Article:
Getting word from the city of Everett that the heavy rainfall is overwhelming the city’s sewer system. Here’s the update as of 5:00pm…
Due to heavy rainfall in Everett, ten of twelve combined sewer outfalls overflowed into the Snohomish River and Port Gardner Bay today. One of the sewer lift stations in the separated system also overflowed for approximately 55 minutes early afternoon. The lift station was at full operations throughout this period. Quantities are unknown at this time.
Everett has notified local agencies including State departments of Health and Ecology, Snohomish Health District and Port of Everett.
Overflows have occurred at Puget Sound Outfalls 01, 02, 05, 06, and 07; and at our Snohomish River Outfalls 01, 02, 04, 07, and 08. For locations and current status please go tohttp://www.everettwa.org/CSOMap/CSOMap.aspx.
The combined sewer overflow locations are identified by signs which are posted near each combined sewer outfall. These signs warn people not to swim or fish at these outfalls during rainstorms or for at least 24 hours following rainstorms.Combined sewer overflows contain bacteria and pathogens that could make someone sick if they swallow water or eat fish that have come in contact with combined sewer overflow.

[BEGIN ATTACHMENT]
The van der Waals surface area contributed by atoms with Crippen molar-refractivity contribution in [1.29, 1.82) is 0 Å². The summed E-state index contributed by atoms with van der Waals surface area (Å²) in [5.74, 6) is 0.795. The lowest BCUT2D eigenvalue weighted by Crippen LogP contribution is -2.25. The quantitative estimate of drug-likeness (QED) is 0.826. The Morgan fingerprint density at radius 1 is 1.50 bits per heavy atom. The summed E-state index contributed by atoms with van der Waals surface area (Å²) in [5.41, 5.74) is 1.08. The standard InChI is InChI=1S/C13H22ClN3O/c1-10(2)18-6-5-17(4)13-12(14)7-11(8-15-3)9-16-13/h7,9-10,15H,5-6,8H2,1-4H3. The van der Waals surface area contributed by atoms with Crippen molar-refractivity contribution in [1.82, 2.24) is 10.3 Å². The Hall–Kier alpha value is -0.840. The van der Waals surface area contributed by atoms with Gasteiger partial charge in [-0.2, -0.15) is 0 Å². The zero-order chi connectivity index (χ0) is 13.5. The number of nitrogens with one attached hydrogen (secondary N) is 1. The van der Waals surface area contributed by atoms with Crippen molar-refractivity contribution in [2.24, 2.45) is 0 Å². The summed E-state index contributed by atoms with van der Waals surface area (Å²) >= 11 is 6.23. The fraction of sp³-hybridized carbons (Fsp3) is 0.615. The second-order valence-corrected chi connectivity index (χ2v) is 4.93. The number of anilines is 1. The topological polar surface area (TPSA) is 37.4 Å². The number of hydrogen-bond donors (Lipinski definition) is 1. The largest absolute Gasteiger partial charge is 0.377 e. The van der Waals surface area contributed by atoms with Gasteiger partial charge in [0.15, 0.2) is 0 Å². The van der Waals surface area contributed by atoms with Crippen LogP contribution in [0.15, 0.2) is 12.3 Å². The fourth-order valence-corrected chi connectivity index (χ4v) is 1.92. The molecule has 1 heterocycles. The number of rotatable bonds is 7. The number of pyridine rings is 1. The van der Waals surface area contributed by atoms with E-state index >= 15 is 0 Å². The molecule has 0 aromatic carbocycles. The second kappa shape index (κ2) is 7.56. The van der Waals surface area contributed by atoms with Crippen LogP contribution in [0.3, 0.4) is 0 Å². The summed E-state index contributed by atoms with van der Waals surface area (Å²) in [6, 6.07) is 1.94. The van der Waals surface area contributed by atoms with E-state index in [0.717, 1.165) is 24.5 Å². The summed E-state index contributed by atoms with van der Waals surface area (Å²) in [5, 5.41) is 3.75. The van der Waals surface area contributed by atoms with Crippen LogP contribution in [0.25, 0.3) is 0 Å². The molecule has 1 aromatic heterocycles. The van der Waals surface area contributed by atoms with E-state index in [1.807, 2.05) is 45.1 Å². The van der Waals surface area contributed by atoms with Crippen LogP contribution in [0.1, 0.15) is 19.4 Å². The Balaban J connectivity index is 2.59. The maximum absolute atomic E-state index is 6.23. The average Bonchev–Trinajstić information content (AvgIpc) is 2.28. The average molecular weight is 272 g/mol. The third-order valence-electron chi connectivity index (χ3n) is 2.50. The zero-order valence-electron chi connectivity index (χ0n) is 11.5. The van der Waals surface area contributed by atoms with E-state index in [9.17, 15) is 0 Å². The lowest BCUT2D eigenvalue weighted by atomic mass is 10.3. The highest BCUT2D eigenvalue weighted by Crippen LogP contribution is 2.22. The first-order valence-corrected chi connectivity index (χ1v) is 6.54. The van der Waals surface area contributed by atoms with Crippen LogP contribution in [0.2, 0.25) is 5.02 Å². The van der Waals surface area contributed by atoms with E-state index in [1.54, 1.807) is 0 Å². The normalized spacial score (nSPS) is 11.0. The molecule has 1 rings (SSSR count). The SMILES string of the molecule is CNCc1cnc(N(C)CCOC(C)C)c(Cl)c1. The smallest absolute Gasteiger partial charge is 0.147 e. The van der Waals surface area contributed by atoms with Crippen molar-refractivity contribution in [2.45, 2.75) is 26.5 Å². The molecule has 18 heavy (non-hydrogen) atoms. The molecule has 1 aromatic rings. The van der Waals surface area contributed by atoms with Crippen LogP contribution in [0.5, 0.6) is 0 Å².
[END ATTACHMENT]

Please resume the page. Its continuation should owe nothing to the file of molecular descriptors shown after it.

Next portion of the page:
Combined sewer systems are sewers that are designed to collect rainwater runoff, domestic sewage, and industrial wastewater in the same pipe. Most of the time, the combined sewer system conveys all of the wastewater to the Everett Water Pollution Control Facility, where it is treated and then discharged to either the Snohomish River or Port Gardner Bay. During periods of heavy rainfall or snowmelt, however, the wastewater volume in a combined sewer system can exceed the capacity of the sewer system. For this reason, the combined sewer system is designed to overflow occasionally and discharge directly to the Snohomish River or Port Gardner Bay.